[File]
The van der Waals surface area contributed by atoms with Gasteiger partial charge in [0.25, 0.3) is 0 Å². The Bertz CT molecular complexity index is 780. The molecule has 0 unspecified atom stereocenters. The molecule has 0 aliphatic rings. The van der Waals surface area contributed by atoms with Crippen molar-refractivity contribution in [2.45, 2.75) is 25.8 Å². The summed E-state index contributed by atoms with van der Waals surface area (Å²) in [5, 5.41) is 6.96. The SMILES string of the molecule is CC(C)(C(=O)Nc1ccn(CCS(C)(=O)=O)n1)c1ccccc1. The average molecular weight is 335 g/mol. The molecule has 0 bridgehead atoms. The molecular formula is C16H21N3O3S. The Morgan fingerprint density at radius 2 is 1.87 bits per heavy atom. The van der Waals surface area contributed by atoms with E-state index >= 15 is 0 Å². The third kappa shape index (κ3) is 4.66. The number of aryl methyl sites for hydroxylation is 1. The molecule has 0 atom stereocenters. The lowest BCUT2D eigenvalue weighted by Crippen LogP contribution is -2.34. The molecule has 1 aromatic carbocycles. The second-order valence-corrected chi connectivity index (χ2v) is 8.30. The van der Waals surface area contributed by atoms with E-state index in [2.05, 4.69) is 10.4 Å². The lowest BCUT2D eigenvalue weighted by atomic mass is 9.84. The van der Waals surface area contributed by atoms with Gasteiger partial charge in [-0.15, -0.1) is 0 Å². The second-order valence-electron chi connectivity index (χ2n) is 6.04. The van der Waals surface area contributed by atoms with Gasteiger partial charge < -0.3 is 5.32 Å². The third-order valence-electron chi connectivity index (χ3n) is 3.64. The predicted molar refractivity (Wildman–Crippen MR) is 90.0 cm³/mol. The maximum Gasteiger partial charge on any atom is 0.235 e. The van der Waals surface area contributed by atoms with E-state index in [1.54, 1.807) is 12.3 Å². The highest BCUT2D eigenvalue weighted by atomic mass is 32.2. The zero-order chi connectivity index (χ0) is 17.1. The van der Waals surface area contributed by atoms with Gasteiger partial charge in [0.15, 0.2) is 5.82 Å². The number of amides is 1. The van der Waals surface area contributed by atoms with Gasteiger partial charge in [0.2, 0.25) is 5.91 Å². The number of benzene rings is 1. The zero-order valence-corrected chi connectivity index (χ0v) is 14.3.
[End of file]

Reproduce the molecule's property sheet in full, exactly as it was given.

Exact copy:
The van der Waals surface area contributed by atoms with Gasteiger partial charge in [0.25, 0.3) is 0 Å². The Bertz CT molecular complexity index is 780. The molecule has 0 unspecified atom stereocenters. The molecule has 0 aliphatic rings. The van der Waals surface area contributed by atoms with Crippen molar-refractivity contribution in [2.45, 2.75) is 25.8 Å². The summed E-state index contributed by atoms with van der Waals surface area (Å²) in [5, 5.41) is 6.96. The SMILES string of the molecule is CC(C)(C(=O)Nc1ccn(CCS(C)(=O)=O)n1)c1ccccc1. The average molecular weight is 335 g/mol. The molecule has 0 bridgehead atoms. The molecular formula is C16H21N3O3S. The Morgan fingerprint density at radius 2 is 1.87 bits per heavy atom. The van der Waals surface area contributed by atoms with E-state index >= 15 is 0 Å². The third kappa shape index (κ3) is 4.66. The number of aryl methyl sites for hydroxylation is 1. The molecule has 0 atom stereocenters. The lowest BCUT2D eigenvalue weighted by Crippen LogP contribution is -2.34. The molecule has 1 aromatic carbocycles. The second-order valence-corrected chi connectivity index (χ2v) is 8.30. The van der Waals surface area contributed by atoms with E-state index in [2.05, 4.69) is 10.4 Å². The lowest BCUT2D eigenvalue weighted by atomic mass is 9.84. The van der Waals surface area contributed by atoms with Gasteiger partial charge in [-0.15, -0.1) is 0 Å². The second-order valence-electron chi connectivity index (χ2n) is 6.04. The van der Waals surface area contributed by atoms with Gasteiger partial charge < -0.3 is 5.32 Å². The third-order valence-electron chi connectivity index (χ3n) is 3.64. The predicted molar refractivity (Wildman–Crippen MR) is 90.0 cm³/mol. The maximum Gasteiger partial charge on any atom is 0.235 e. The van der Waals surface area contributed by atoms with E-state index in [1.54, 1.807) is 12.3 Å². The highest BCUT2D eigenvalue weighted by atomic mass is 32.2. The zero-order chi connectivity index (χ0) is 17.1. The van der Waals surface area contributed by atoms with Gasteiger partial charge in [0.15, 0.2) is 5.82 Å². The number of amides is 1. The van der Waals surface area contributed by atoms with Gasteiger partial charge in [0.2, 0.25) is 5.91 Å². The number of benzene rings is 1. The zero-order valence-corrected chi connectivity index (χ0v) is 14.3.